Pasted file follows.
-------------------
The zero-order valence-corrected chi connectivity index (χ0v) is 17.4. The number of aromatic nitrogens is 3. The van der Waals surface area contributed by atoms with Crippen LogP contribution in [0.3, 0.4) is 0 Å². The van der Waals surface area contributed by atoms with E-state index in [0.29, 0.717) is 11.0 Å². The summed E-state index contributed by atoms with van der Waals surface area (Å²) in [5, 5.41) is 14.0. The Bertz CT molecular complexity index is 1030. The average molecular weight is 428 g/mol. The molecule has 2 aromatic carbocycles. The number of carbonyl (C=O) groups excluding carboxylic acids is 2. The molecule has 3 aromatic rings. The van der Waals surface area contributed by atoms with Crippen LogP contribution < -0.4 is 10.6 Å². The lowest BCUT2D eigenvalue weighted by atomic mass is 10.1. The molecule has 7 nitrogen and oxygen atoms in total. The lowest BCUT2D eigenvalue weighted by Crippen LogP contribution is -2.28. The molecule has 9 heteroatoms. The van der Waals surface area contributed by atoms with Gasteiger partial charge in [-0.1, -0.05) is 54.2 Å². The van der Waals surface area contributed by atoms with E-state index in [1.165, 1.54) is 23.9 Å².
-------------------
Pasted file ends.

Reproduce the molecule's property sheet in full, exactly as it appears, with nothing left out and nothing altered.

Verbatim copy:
The zero-order valence-corrected chi connectivity index (χ0v) is 17.4. The number of aromatic nitrogens is 3. The van der Waals surface area contributed by atoms with Crippen LogP contribution in [0.3, 0.4) is 0 Å². The van der Waals surface area contributed by atoms with E-state index in [0.29, 0.717) is 11.0 Å². The summed E-state index contributed by atoms with van der Waals surface area (Å²) in [5, 5.41) is 14.0. The Bertz CT molecular complexity index is 1030. The average molecular weight is 428 g/mol. The molecule has 2 aromatic carbocycles. The number of carbonyl (C=O) groups excluding carboxylic acids is 2. The molecule has 3 aromatic rings. The van der Waals surface area contributed by atoms with Crippen LogP contribution < -0.4 is 10.6 Å². The lowest BCUT2D eigenvalue weighted by atomic mass is 10.1. The molecule has 7 nitrogen and oxygen atoms in total. The lowest BCUT2D eigenvalue weighted by Crippen LogP contribution is -2.28. The molecule has 9 heteroatoms. The van der Waals surface area contributed by atoms with Gasteiger partial charge in [-0.1, -0.05) is 54.2 Å². The van der Waals surface area contributed by atoms with E-state index in [1.165, 1.54) is 23.9 Å².